Rose to Hibiscus: How Floral Flavours Enhance Culinary Creations
Image Credit: Avocado on toast with blue pea floral dressing. Image via Instagram.

You've probably encountered local edible flowers used as garnishes for dishes at restaurants, adding a burst of colour and natural beauty. But did you know that these flowers offer more than just visual appeal? Indigenous edible flowers can elevate your culinary creations with their vibrant flavours and enticing aromas. Why not bring the essence of India's diverse flora into your kitchen by infusing spirits, syrups, and vinegar with fresh floral wonders?

To begin, gather pesticide-free flowers from your garden or purchase organic blooms from your local flower seller. Some of the most suitable options that are available in plenty include marigold, jasmine, hibiscus, rose, and pansy. You can also go for tried-and-tested flowers like blue pea and dandelion. To get started, do not forget to gently rinse the flowers and pat them dry before infusing them into your chosen medium.


If one were to talk about a timeless floral infusion it would definitely be the rose syrup. Fill a jar with fragrant rose petals, cover them with sugar, and let them sit for 2-3 weeks until the sugar becomes infused with the essence of roses. Strain out the petals and use the rose-infused sugar in cocktails, lemonade, or desserts. Similarly, you can create rose vinegar or rose liqueur by combining rose petals with vinegar or a neutral alcohol like vodka in a tightly sealed container.


Jasmine is another beloved edible flower available readily that yields delightful infusions. From mogra, chameli, parijat or rajnigandha, there are different varieties of Jasmine that you can pick. To make jasmine syrup, combine 250 ml each of sugar and water with 1/4 cup of fresh jasmine flowers in a saucepan. Heat until the sugar dissolves, then remove from heat and let it steep overnight. Strain and bottle the jasmine syrup. It can be used to sweeten cocktails, lassi, or desserts. You can also make jasmine-infused vinegar, lemonade, or custard using the same method.


For an infusion with marigold, combine marigold petals with sugar and water or a neutral alcohol. Marigold possesses a unique floral flavour with a hint of earthiness. Marigold syrup or cordial can be used to create traditional Indian drinks like sherbets or thandai, while marigold vinegar makes a delightful dressing for salads.


Hibiscus flowers offer a tangy and citrusy infusion. Combine hibiscus petals with sugar and water to create a vibrant hibiscus syrup. It can be used to add a zing to cocktails, mocktails, or even as a drizzle over fruit salads. Hibiscus vinegar can be used in salad dressings or marinades, adding a touch of acidity and floral aroma.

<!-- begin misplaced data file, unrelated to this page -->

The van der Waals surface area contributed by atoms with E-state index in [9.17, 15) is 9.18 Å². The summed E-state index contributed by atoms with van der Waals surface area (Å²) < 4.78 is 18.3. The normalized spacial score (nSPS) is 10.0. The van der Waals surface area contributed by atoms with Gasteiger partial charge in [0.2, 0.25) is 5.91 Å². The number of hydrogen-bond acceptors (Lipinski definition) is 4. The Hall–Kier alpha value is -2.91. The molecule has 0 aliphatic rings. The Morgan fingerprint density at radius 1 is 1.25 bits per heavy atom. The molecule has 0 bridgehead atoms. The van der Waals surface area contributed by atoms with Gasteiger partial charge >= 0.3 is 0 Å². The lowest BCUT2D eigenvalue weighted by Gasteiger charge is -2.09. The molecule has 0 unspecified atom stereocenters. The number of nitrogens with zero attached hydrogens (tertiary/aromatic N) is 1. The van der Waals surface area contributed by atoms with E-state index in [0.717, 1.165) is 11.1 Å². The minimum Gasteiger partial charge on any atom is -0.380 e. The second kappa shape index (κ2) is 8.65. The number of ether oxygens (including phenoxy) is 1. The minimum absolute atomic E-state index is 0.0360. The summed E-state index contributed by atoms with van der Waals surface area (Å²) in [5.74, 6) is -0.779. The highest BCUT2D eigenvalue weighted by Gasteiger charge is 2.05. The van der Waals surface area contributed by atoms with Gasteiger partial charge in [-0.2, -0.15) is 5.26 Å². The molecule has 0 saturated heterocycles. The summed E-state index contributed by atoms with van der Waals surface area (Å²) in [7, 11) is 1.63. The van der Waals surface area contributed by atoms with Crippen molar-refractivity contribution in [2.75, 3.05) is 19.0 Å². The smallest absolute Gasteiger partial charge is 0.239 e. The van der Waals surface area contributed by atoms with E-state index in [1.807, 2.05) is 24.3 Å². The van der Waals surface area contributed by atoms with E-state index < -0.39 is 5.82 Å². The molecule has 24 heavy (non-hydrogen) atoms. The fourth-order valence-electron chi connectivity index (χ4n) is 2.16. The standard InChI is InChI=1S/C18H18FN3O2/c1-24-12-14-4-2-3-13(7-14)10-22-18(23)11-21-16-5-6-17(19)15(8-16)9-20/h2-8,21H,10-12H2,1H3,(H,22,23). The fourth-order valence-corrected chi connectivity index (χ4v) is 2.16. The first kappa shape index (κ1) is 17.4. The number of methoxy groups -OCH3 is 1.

Using local edible flowers is a simple way to bring the natural beauty and flavour of desi natural goodness to your culinary creations. Your floral infusions can be used in both sweet and savoury dishes, enhancing everything from traditional beverages to contemporary desserts with an unexpected touch of floral freshness.

When creating your infusions, be sure to use unsprayed flowers and sterilised jars. Pack the jars with blossoms and then cover them with your chosen liquid. For syrups and vinegar, maintain a ratio of equal parts sugar to water and vinegar to water respectively. When infusing spirits, ensure that the blossoms are fully immersed in vodka, brandy, or any neutral alcohol. Seal the jars and infuse them in a cool, dark place away from direct sunlight for 2 to 4 weeks, allowing the flavours to develop according to your preference.

Strain out the blossoms using a fine mesh strainer or cheesecloth and bottle your infusions. Floral infusions can last for several months when refrigerated. Remember to label and date your bottles for easy reference.

Here are some recipe ideas to get you started:

Marigold sharbat -- Combine 1 cup marigold syrup, 2 cups chilled water, and a squeeze of lemon juice. Serve over ice and garnish with marigold petals.

Jasmine lassi -- Blend 1 cup yoghurt, 1/4 cup jasmine syrup, a pinch of cardamom powder, and a handful of ice cubes until smooth. Pour into glasses and garnish with jasmine flowers.

Rose-infused kulfi -- Prepare kulfi using your favourite recipe and fold in a tablespoon of rose-infused sugar before freezing. Serve the rose-flavoured kulfi in traditional moulds or cups.

Hibiscus and citrus salad dressing -- Whisk together 3 tablespoons of hibiscus vinegar, 1/4 cup olive oil, a squeeze of lemon juice, a teaspoon of honey, salt, and pepper. Drizzle over mixed greens and enjoy.

Jasmine-infused tea -- Steep jasmine flowers in hot water for a few minutes. Strain and sweeten with jasmine syrup to taste. Sip and savour the delicate floral notes.

Unleash your creativity and explore the boundless opportunities for using indigenous floral infusions in your Indian cooking. So why not pluck some blossoms and embark on a culinary journey inspired by the rich floral heritage of India? Your taste buds will thank you for the delightful experience.